[WikiEN-l] FredBauder"clarifies"onattackkkkkkkkk site link policy

Fred Bauder fredbaud at waterwiki.info
Tue Jul 3 04:38:32 UTC 2007

>-----Original Message-----
>From: James Farrar [mailto:james.farrar at gmail.com]
>Sent: Monday, July 2, 2007 07:50 PM
>To: 'English Wikipedia'
>Subject: Re: [WikiEN-l] FredBauder"clarifies"onattackkkkkkk site link policy
>On 03/07/07, Fred Bauder <fredbaud at waterwiki.info> wrote:
>> >-----Original Message-----
>> >From: James Farrar [mailto:james.farrar at gmail.com]
>> >Sent: Monday, July 2, 2007 04:45 PM
>> >To: 'English Wikipedia'
>> >Subject: Re: [WikiEN-l] FredBauder"clarifies"onattackkkkk site link policy
>> >
>> >On 02/07/07, jayjg <jayjg99 at gmail.com> wrote:
>> >
>> >> Information you have approved for publication in the New York Times is
>> >> not "private information".
>> >
>> >Define "private information".
>> >
>> >If you're referring to the linking of real names to account names
>> >without authorisation by the person in question, this mailing list has
>> >been guilty of that at times. This would then make wikimedia.org
>> >unlinkable.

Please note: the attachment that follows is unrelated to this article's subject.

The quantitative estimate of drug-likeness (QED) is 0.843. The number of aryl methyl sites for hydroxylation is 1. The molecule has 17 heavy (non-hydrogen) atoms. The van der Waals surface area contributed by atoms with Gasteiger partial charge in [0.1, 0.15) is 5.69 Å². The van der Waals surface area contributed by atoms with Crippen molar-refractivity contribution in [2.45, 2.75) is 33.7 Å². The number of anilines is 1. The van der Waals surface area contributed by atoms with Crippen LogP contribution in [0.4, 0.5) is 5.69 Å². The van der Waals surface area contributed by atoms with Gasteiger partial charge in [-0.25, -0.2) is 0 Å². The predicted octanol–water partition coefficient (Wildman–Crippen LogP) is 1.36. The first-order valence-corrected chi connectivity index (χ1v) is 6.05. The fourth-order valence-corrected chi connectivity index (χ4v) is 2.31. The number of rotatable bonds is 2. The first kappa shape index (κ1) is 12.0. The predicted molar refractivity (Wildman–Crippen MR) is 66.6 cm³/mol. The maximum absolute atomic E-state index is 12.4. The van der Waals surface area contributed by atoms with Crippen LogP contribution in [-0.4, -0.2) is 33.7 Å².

>> >
>> >The Mongo ruling is a blunt instrument. It's not surprising it's
>> >hurting the encyclopedia.
>> It's a righteous decision applied to ED. Attempting to generalize it into a policy, whether by friend or foe, is troublesome.
>The problem is, the way the decision is framed does not necessarily
>specifically apply to ED.
>Principles (3): "Links to attack sites may be removed by any user;
>such removals are exempt from 3RR. Deliberately linking to an attack
>site may be grounds for blocking."
>This is clearly not specific to ED.
>Now, ED is specifically mentioned in Remedies (1) and Enforcement, so
>it seems clear to me that ArbCom's intent was that the ruling shold
>apply only to ED; however, it's equally clear that certain individuals
>are keen to exploit the general nature of Principles (3), despite the
>reception that [[WP:BADSITES]] got from the community at large.

You got it. BADSITES was nothing but provocation. An attempt to overturn the policy it supposedly supported by generalizing.


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